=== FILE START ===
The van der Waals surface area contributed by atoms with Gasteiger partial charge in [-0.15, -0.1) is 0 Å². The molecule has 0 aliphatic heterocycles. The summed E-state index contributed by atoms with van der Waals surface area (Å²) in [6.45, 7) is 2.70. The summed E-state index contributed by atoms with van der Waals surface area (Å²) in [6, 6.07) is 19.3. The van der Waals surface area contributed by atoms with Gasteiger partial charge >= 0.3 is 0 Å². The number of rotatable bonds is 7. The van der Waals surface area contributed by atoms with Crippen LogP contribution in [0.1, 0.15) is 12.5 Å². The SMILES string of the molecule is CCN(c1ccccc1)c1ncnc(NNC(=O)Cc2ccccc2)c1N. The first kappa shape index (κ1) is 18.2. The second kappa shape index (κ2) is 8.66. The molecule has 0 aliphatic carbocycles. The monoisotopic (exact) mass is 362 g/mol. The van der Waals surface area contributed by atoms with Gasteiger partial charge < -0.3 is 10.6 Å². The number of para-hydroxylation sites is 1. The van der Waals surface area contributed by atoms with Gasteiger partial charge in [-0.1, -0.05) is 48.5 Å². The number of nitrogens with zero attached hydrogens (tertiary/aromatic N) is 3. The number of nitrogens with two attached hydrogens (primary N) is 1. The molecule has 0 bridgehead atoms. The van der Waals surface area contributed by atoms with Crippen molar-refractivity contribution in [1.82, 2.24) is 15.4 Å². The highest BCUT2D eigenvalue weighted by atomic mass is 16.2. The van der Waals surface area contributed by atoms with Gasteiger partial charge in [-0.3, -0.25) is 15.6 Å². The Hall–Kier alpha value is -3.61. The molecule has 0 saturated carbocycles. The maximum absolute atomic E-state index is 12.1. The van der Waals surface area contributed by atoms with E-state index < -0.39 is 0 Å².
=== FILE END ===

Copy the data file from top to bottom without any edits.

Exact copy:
The van der Waals surface area contributed by atoms with Gasteiger partial charge in [-0.15, -0.1) is 0 Å². The molecule has 0 aliphatic heterocycles. The summed E-state index contributed by atoms with van der Waals surface area (Å²) in [6.45, 7) is 2.70. The summed E-state index contributed by atoms with van der Waals surface area (Å²) in [6, 6.07) is 19.3. The van der Waals surface area contributed by atoms with Gasteiger partial charge >= 0.3 is 0 Å². The number of rotatable bonds is 7. The van der Waals surface area contributed by atoms with Crippen LogP contribution in [0.1, 0.15) is 12.5 Å². The SMILES string of the molecule is CCN(c1ccccc1)c1ncnc(NNC(=O)Cc2ccccc2)c1N. The first kappa shape index (κ1) is 18.2. The second kappa shape index (κ2) is 8.66. The molecule has 0 aliphatic carbocycles. The monoisotopic (exact) mass is 362 g/mol. The van der Waals surface area contributed by atoms with Gasteiger partial charge < -0.3 is 10.6 Å². The number of para-hydroxylation sites is 1. The van der Waals surface area contributed by atoms with Gasteiger partial charge in [-0.1, -0.05) is 48.5 Å². The number of nitrogens with zero attached hydrogens (tertiary/aromatic N) is 3. The number of nitrogens with two attached hydrogens (primary N) is 1. The molecule has 0 bridgehead atoms. The van der Waals surface area contributed by atoms with Crippen molar-refractivity contribution in [1.82, 2.24) is 15.4 Å². The highest BCUT2D eigenvalue weighted by atomic mass is 16.2. The van der Waals surface area contributed by atoms with Gasteiger partial charge in [-0.3, -0.25) is 15.6 Å². The Hall–Kier alpha value is -3.61. The molecule has 0 saturated carbocycles. The maximum absolute atomic E-state index is 12.1. The van der Waals surface area contributed by atoms with E-state index < -0.39 is 0 Å².